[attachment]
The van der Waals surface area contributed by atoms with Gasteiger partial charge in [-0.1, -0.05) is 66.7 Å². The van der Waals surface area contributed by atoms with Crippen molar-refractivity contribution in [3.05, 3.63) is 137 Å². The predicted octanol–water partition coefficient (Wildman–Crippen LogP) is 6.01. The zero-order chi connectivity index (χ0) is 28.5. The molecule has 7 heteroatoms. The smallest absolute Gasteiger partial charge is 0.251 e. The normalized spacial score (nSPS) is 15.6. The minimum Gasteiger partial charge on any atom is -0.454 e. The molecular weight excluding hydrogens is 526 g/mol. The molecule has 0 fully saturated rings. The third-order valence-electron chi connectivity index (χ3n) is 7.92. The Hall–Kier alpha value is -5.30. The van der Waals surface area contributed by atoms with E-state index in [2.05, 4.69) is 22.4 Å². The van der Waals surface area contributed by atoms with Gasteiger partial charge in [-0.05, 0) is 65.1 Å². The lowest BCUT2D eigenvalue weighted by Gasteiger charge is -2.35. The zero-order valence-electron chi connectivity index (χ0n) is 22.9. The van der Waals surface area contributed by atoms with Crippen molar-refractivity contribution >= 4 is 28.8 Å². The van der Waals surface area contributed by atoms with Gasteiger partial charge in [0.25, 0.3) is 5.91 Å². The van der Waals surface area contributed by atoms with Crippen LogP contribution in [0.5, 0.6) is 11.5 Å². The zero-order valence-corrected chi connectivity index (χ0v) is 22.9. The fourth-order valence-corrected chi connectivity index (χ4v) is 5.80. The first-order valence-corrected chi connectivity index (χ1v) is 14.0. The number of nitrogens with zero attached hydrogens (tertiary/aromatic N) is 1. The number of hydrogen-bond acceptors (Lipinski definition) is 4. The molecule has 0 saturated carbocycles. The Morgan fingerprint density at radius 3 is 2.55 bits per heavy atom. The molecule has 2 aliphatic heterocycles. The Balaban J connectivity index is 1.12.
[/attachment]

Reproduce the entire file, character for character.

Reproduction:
The van der Waals surface area contributed by atoms with Gasteiger partial charge in [-0.1, -0.05) is 66.7 Å². The van der Waals surface area contributed by atoms with Crippen molar-refractivity contribution in [3.05, 3.63) is 137 Å². The predicted octanol–water partition coefficient (Wildman–Crippen LogP) is 6.01. The zero-order chi connectivity index (χ0) is 28.5. The molecule has 7 heteroatoms. The smallest absolute Gasteiger partial charge is 0.251 e. The normalized spacial score (nSPS) is 15.6. The minimum Gasteiger partial charge on any atom is -0.454 e. The molecular weight excluding hydrogens is 526 g/mol. The molecule has 0 fully saturated rings. The third-order valence-electron chi connectivity index (χ3n) is 7.92. The Hall–Kier alpha value is -5.30. The van der Waals surface area contributed by atoms with E-state index in [2.05, 4.69) is 22.4 Å². The van der Waals surface area contributed by atoms with Gasteiger partial charge in [-0.05, 0) is 65.1 Å². The lowest BCUT2D eigenvalue weighted by Gasteiger charge is -2.35. The zero-order valence-electron chi connectivity index (χ0n) is 22.9. The van der Waals surface area contributed by atoms with Crippen molar-refractivity contribution >= 4 is 28.8 Å². The van der Waals surface area contributed by atoms with Gasteiger partial charge in [0.25, 0.3) is 5.91 Å². The van der Waals surface area contributed by atoms with Crippen LogP contribution in [0.5, 0.6) is 11.5 Å². The zero-order valence-corrected chi connectivity index (χ0v) is 22.9. The fourth-order valence-corrected chi connectivity index (χ4v) is 5.80. The first-order valence-corrected chi connectivity index (χ1v) is 14.0. The number of nitrogens with zero attached hydrogens (tertiary/aromatic N) is 1. The number of hydrogen-bond acceptors (Lipinski definition) is 4. The molecule has 0 saturated carbocycles. The Morgan fingerprint density at radius 3 is 2.55 bits per heavy atom. The molecule has 2 aliphatic heterocycles. The Balaban J connectivity index is 1.12.